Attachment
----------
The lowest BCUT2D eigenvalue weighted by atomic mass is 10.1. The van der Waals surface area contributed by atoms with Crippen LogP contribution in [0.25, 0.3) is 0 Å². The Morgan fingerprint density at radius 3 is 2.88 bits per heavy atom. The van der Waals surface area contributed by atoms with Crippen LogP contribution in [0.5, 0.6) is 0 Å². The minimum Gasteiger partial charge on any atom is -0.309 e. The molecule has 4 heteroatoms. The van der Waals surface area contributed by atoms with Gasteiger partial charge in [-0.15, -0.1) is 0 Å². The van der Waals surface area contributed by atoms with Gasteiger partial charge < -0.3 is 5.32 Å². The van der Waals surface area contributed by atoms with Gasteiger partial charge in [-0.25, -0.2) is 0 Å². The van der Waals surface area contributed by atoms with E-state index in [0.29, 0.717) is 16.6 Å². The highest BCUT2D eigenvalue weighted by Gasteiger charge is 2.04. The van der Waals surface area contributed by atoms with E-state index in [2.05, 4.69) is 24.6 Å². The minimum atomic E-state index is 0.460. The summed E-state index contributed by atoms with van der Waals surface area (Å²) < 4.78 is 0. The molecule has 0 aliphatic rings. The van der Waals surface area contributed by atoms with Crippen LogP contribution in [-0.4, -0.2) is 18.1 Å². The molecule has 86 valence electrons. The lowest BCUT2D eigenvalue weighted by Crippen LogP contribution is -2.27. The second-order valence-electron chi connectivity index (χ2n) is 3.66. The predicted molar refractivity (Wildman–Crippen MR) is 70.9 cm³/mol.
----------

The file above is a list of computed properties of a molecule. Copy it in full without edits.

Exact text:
The lowest BCUT2D eigenvalue weighted by atomic mass is 10.1. The van der Waals surface area contributed by atoms with Crippen LogP contribution in [0.25, 0.3) is 0 Å². The Morgan fingerprint density at radius 3 is 2.88 bits per heavy atom. The van der Waals surface area contributed by atoms with Crippen LogP contribution in [0.5, 0.6) is 0 Å². The minimum Gasteiger partial charge on any atom is -0.309 e. The molecule has 4 heteroatoms. The van der Waals surface area contributed by atoms with Gasteiger partial charge in [-0.15, -0.1) is 0 Å². The van der Waals surface area contributed by atoms with Gasteiger partial charge < -0.3 is 5.32 Å². The van der Waals surface area contributed by atoms with Gasteiger partial charge in [-0.25, -0.2) is 0 Å². The van der Waals surface area contributed by atoms with E-state index in [0.29, 0.717) is 16.6 Å². The highest BCUT2D eigenvalue weighted by Gasteiger charge is 2.04. The van der Waals surface area contributed by atoms with E-state index in [2.05, 4.69) is 24.6 Å². The minimum atomic E-state index is 0.460. The summed E-state index contributed by atoms with van der Waals surface area (Å²) < 4.78 is 0. The molecule has 0 aliphatic rings. The van der Waals surface area contributed by atoms with Crippen LogP contribution in [-0.4, -0.2) is 18.1 Å². The molecule has 86 valence electrons. The lowest BCUT2D eigenvalue weighted by Crippen LogP contribution is -2.27. The second-order valence-electron chi connectivity index (χ2n) is 3.66. The predicted molar refractivity (Wildman–Crippen MR) is 70.9 cm³/mol.